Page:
When the sparks begin to fly in your welding shop, you need to protect yourself by wearing flame-resistant clothing, or at least something that won't blaze into flames or melt. Personal welding safety begins with never wearing anything synthetic that will catch sparks and either ignite or melt. Cotton clothing is far more flame resistant to sparks than a synthetic shirt, but keep in mind that you may ruin a cotton shirt while welding, especially if you're stick welding.
The best protection from sparks will be leather, but if you're welding in a warmer climate, you won't want to wear a heavy leather jacket when it's 90 degrees outside and the sun is blazing down on you. There are plenty of options available for protection, such as aprons, bibs, and leather sleeves. If you pair a cool cotton shirt with a leather apron, you'll be far safer and comfortable while welding.
Besides providing welding equipment, Baker's also has gear for welding work and general outdoor jobs that require something especially rugged. Here are some welding clothing and safety gear suggestions that will ensure you won't have to compromise safety for comfort from head to toe!
Long sleeve cotton shirts that button up high are ideal for welding work and provide coverage to your arms and upper body. Synthetic materials will catch sparks and then melt onto your skin. In addition, short sleeves won't protect your arms from sparks or harmful UV rays--a cause of skin cancer. If you do choose a short-sleeve cotton shirt, make sure you wear long welding sleeves on your arms. Wool is also a safe clothing material for welding work.
Some shirts are specially designed to be flame resistant, making them a much safer choice for welding jobs.
A leather or suede welding jacket will provide complete protection to your arms and upper body and safely deflect all sparks and slag that may land on you while working. Jackets are especially ideal for welders working in colder climates who need to stay warm and to protect themselves at the same time.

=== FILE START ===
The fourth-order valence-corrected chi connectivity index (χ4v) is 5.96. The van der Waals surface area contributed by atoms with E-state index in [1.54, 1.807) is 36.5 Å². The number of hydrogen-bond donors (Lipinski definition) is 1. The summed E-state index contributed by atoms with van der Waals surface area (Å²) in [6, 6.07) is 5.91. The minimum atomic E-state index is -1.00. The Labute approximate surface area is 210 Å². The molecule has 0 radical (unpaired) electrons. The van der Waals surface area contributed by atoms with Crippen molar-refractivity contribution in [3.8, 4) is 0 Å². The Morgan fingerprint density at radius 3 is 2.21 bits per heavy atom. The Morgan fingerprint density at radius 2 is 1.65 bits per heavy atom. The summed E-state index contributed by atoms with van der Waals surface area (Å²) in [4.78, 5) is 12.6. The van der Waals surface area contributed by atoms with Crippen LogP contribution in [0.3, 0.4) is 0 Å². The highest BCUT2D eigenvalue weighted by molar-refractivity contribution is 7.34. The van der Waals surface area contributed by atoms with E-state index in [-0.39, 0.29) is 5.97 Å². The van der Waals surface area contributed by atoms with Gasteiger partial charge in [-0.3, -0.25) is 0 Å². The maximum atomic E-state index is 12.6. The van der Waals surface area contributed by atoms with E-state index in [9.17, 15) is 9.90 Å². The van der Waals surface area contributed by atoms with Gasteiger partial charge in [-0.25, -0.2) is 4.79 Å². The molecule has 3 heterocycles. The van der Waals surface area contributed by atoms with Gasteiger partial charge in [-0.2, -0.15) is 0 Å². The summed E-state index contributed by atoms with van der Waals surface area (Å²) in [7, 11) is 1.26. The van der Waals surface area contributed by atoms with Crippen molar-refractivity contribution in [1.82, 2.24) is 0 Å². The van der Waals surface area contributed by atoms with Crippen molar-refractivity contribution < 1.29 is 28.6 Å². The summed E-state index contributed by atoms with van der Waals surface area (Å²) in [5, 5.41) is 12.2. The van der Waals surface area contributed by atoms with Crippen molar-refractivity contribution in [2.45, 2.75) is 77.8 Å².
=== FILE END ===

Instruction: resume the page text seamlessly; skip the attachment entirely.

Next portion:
If a leather jacket will be too heavy for your climate, many leading welding brands make cloth jackets that are flame resistant. Some jackets also offer cotton bodies with leather sleeves.
Welding Aprons, Bibs and Sleeves
An apron is a great way to protect yourself in a warmer climate since aprons cover your upper and lower body without making yourself unnecessarily warm. There are both light-weight cotton aprons for light-duty jobs and heavy-duty leather aprons that will provide excellent protection while you work.
Leather Welding Sleeves
Welding sleeves are excellent when paired with a welding apron for jobs that call for a higher degree of protection to your arms. You'll put these sleeves on first and then wear your gloves with them, though there also are gauntlet gloves that extend up beyond your elbow.
For particularly loud jobs, a helmet may protect you from sparks and flashes, but if your hearing is sensitive to loud noises, ear plugs are also worth considering.
Available in a wide variety of sizes and colors, these comfortable t-shirts are ideal for work or play.
For working in cooler conditions, this cotton t-shirt is available in a wide range of sizes and colors. If you want a flame resistant option, check out this flame resistant long sleeve t-shirt.
Top-Selling Welding Jackets at Baker's
This top-quality side split leather jacket buttons right up the neck for maximum protection and Includes one soap stone pocket on each arm.
Lighter than a heavy leather jacket, this welding jacket provides the best of both worlds with a combination cotton body and leather sleeves that are made from specially tanned split leather. For greater heat resistance, the sleeves are sewn with Kevlar. For welders who want to protect their arms, keep their clothing safe, and stay cool, this jacket is ideal.
This light jacket provides ease of movement and keeps welders cool while on the job. It's made from flame retardant and is washable. Welders wearing this jacket will be protected from sudden flame exposure, light molten splash, and sparks.
Shop all Protective Gear: What You Need in a Welding Shop